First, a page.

There was a time when two small words when taken together, health and care, had a simple meaning. Health care was about people looking after each other in pain or facing infirmity — which includes us all.
Somewhere that got sidetracked. Go to the internet. Google “health care” and enter the portals of “insurance” and “systems” and “strategies” and “fixes.” In a word, call up costs. Somehow the compassionate act of helping another human survive a medical challenge, whether minor or death-defying, has become a collection of billables.
Not so for two men whose contributions to health care will not be counted in millions of dollars but can be measured by the thousands of lives they helped, sometimes even saved.
Dr. Homer Laughlin Isbell and Stanley Edmunde Brock both died in August in Blount County. Each died in the place he loved — Isbell, 96, at his Maryville home sleeping next to his wife, Betty; and Brock, 82, at the place where he lived and worked, at Rockford-based Remote Area Medical.
One man was born across the mountains in Banner Elk, N.C., grew up in Johnson City, spread his wings as a flight surgeon in the U.S. Air Force.
The other was born across the ocean in Preston, Lancashire — an Englishman who honed his character as a cowboy in British Guiana on the world’s largest cattle ranch.
Maybe destiny brought these two to Blount County. Whatever the reason, their legacies took root here, and we can only hope will live on in these foothills.
Different heritages. Different lifestyles. One man a physician. One a philanthropist. Both dedicated to the welfare of others.
For Dr. Isbell, the accolades are heard near home. He delivered close to 1,500 babies in Blount County and administered anesthesia to 39,000 patients. He was professionally respected, serving twice as president of the Blount County Medical Society and Blount Memorial Hospital chief of staff. He was community minded, serving on the boards of a mental health center, college and public housing authority.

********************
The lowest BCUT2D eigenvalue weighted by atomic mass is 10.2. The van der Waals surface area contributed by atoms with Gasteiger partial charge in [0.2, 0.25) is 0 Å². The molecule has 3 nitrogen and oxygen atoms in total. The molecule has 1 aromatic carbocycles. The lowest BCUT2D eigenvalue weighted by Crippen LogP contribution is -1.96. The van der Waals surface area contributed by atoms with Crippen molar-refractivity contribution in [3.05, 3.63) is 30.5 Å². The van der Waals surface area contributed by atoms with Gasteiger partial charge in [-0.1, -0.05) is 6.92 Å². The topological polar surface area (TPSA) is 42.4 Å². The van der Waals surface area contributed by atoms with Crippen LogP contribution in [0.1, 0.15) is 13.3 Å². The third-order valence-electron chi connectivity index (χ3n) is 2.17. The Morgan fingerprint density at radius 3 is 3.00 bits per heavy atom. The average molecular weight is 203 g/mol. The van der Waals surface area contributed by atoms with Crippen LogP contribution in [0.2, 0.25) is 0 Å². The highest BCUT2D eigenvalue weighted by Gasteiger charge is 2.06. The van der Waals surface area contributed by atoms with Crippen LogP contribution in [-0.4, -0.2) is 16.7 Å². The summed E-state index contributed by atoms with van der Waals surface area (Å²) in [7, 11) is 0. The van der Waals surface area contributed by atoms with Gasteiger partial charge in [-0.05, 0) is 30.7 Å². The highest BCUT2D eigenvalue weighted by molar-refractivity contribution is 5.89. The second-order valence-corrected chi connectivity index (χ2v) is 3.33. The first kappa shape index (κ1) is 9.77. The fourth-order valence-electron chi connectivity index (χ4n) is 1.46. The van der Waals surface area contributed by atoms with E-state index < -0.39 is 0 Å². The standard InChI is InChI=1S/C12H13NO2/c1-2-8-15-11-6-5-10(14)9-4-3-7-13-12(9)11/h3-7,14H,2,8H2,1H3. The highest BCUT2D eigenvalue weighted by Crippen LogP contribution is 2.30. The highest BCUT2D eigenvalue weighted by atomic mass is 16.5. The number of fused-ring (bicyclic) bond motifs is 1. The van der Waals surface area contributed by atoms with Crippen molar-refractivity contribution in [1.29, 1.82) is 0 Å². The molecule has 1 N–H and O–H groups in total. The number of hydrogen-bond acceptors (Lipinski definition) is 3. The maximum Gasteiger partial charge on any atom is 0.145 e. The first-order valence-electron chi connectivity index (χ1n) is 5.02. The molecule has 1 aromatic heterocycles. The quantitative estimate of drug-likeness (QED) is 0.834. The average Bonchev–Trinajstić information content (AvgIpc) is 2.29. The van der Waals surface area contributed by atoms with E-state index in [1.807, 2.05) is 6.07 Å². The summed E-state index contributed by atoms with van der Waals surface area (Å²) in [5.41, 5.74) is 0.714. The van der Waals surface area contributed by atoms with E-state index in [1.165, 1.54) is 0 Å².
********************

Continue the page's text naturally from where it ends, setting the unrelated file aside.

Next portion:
He was a doctor who made house calls at $5 a day, when those were the days. He was a generous gentleman, who when housing was in a slump and work for a young bricklayer was scarce, didn’t send him a bill for delivering a baby. Helping to start a young family was pay enough. He also reached out as a medical missionary to Algiers, Dominican Republic, Haiti and the Navajo Reservation.
For Brock, accomplishments ranged across the globe from TV and film star to author. Mostly he’s known for founding Remote Area Medical. To Blount Countians and beyond, RAM has provided free medical and dental care and pairs of glasses to hundreds of thousands of Appalachians in need.
Inspired by Brock’s dedication, more than 300,00 volunteers, including doctors and dentists, donated their time and services to RAM, paying their own expenses to do it. For himself? Brock made do with a mat to sleep on, a change of khakis to wear, porridge and fresh fruit to eat.
Did these two men, who lived just a few miles apart, ever meet? Certainly in spirit they did. Each in his own different way, both delivered health care that counts — and not just in dollars and cents.